The foundation of the Irish Free State in 1922, however, signalled an end to radical-democratic experiments. Left-wing trade unionists, feminists, and socialist republicans now faced the hostility of an entrenched Catholic bourgeoisie and a dominant Catholic Church.
Nevertheless, they persisted. During the Great Depression of the 1930s, there occurred mass boycotts of land annuities in the countryside, the Irish Women Workers Union campaign against slum landlordism in Dublin city, and prolonged strikes involving thousands of workers in transport and construction across the country. Contemporary left-wing socio-economic rights discourses, as featured in the Constitution of Saor Éire (1931) or the Programme of the Republican Congress (1934), now more closely reflected Bolshevik rather than syndicalist models of workers’ control.
In Ireland, as elsewhere, nation-state builders articulated social rights constitutionalism in response to anti-systemic movements.
In the making of the 1922 Irish Free State Constitution, agrarian agitation prompted social jurists such as Clemens France and Alfred O’Rahilly to argue for ‘economic rights’ to regulate land speculation and introduce redistributive welfare measures. In the Constituent Assembly debates, the Labour Party’s T.J. O’Connell advocated children’s rights to food, clothing, shelter and education.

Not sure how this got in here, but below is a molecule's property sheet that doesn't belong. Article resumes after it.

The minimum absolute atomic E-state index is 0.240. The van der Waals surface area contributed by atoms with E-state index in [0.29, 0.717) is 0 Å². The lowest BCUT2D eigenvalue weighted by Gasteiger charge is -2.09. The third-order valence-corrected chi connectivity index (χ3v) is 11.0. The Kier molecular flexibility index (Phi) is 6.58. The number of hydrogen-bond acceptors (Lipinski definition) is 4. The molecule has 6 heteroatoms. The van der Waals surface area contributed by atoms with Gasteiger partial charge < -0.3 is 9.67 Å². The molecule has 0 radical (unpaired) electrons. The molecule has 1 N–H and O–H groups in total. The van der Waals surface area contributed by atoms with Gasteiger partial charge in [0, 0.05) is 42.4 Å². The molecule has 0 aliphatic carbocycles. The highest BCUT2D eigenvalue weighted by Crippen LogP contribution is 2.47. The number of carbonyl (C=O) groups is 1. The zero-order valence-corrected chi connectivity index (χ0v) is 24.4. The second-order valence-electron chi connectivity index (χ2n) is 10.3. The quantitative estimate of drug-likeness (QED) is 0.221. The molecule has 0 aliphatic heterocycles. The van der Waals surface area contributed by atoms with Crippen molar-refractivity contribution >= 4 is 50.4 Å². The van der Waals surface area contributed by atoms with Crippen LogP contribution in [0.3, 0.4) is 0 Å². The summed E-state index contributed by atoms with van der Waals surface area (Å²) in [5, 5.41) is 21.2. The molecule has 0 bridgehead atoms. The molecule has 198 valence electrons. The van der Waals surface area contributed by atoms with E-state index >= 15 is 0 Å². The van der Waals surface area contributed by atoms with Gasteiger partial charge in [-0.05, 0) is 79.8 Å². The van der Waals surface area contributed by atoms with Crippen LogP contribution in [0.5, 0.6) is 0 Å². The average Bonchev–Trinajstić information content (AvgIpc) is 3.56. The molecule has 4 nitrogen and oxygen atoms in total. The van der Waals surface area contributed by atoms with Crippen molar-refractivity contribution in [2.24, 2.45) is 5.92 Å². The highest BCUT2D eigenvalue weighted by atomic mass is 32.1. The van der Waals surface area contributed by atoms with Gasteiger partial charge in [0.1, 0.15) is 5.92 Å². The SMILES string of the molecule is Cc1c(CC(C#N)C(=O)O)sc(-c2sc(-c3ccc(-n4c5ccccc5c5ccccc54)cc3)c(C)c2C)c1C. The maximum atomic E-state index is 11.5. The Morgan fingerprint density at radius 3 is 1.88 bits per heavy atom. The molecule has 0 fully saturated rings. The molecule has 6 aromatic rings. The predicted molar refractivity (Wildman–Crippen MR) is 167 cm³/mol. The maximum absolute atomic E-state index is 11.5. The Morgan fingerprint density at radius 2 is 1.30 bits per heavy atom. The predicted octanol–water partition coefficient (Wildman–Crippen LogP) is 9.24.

In the making of the 1937 Irish Constitution, unsettled strikes loomed as Prime Minister Éamon de Valera, civil servants, and assorted clericalist advisors considered socio-economic provisions concerning land redistribution, credit system regulation, and welfare rights.
In both drafting processes, however, socio-economic rights were substantially omitted. Strikingly, the archives show how constitution-makers’ deliberately redrafted robust socio-economic rights provisions, substituting state obligation based on justice for state paternalism based on charity towards ‘the weaker sections.’